NetApp Still Figuring Out How To Cloud

The NetApp logo adorns the wall at NetApp’s headquarter’s in Sunnyvale, CA

Last week I heard from NetApp Co-Founder Dave Hitz, CTO Mark Bregman, and Cloud Business Unit SVP Anthony Lye about NetApps’s latest adventures in cloud as part of the Cloud Field Day 2 event.

It’s no secret that NetApp has been working to reinvent itself as the industry moves away from talking about the prosaic details of on-site storage infrastructure and spends a great time of time and energy on the nebulous concept of cloud. NetApp has been trying to chart a course to the cloud for some time, talking up its NetApp Dynamic DataCenter concept many years ago, and its Data Fabric since 2014, but nothing seems to have resonated strongly with the cloud world.

NetApp is still fixed in people’s minds as an on-site storage company, which isn’t a surprise to Hitz or Bregman, who were candid with the Cloud Field Day attendees about NetApp’s need to change. Nor are they shying away from the magnitude of the task.

“I joined the company about two years ago,” said Bregman, “Part of what attracted me was the realization that the company had at the time that we really had to transform ourselves from a very successful enterprise storage systems company to a data company.”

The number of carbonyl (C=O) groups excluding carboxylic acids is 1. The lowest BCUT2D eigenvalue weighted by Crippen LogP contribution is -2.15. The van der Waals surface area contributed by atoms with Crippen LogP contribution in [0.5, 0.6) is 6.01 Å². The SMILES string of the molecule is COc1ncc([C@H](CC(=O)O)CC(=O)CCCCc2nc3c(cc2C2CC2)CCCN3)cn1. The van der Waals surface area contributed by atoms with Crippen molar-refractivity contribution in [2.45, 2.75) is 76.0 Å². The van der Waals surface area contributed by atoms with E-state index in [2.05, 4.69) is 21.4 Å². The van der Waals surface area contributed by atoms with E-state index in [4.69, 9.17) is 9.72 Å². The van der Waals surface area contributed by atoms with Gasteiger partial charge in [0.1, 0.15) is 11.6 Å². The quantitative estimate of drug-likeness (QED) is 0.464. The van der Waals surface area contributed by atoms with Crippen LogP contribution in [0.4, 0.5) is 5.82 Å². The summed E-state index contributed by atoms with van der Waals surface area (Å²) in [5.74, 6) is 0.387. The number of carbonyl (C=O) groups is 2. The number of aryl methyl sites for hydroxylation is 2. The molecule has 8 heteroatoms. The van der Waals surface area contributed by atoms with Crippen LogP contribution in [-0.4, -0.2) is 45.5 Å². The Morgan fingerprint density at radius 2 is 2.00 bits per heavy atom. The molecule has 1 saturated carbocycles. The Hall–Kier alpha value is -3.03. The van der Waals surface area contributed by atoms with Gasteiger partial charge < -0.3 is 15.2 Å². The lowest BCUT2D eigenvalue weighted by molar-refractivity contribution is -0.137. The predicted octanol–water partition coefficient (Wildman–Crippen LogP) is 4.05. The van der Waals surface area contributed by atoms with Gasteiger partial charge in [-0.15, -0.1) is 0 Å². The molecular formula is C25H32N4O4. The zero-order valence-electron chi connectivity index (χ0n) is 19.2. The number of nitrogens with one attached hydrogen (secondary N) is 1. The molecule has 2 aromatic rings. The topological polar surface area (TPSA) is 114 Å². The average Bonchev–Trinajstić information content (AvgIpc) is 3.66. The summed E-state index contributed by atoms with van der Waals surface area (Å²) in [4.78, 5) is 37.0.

“Our existing business is not going away,” says Bregman. “It’s going to be around for a long time. It’s just not where the growth is.”

Growth is something with which NetApp has struggled in recent years. NetApp was growing sales strongly up until fiscal 2012 when revenues stalled at $6.2 billion, hitting a high of $6.3 billion in 2014 before falling back to $5.5 billion in fiscal 2017.

[ychart exchange=”NASDAQ” ticker=”NTAP” calc=”revenue_growth” zoom=”5″ format=”real”]

In looking over the financials, there’s nothing obviously wrong with NetApp’s operations. Overheads are broadly in line with what they were when NetApp was growing strongly. Services now make up a higher proportion of sales (up from 19.4% in 2012 to 28% in 2017) and those services come with higher margins.

The issue appears to be the simplest of all, and yet also the most worrying: what NetApp sells just isn’t as compelling any more.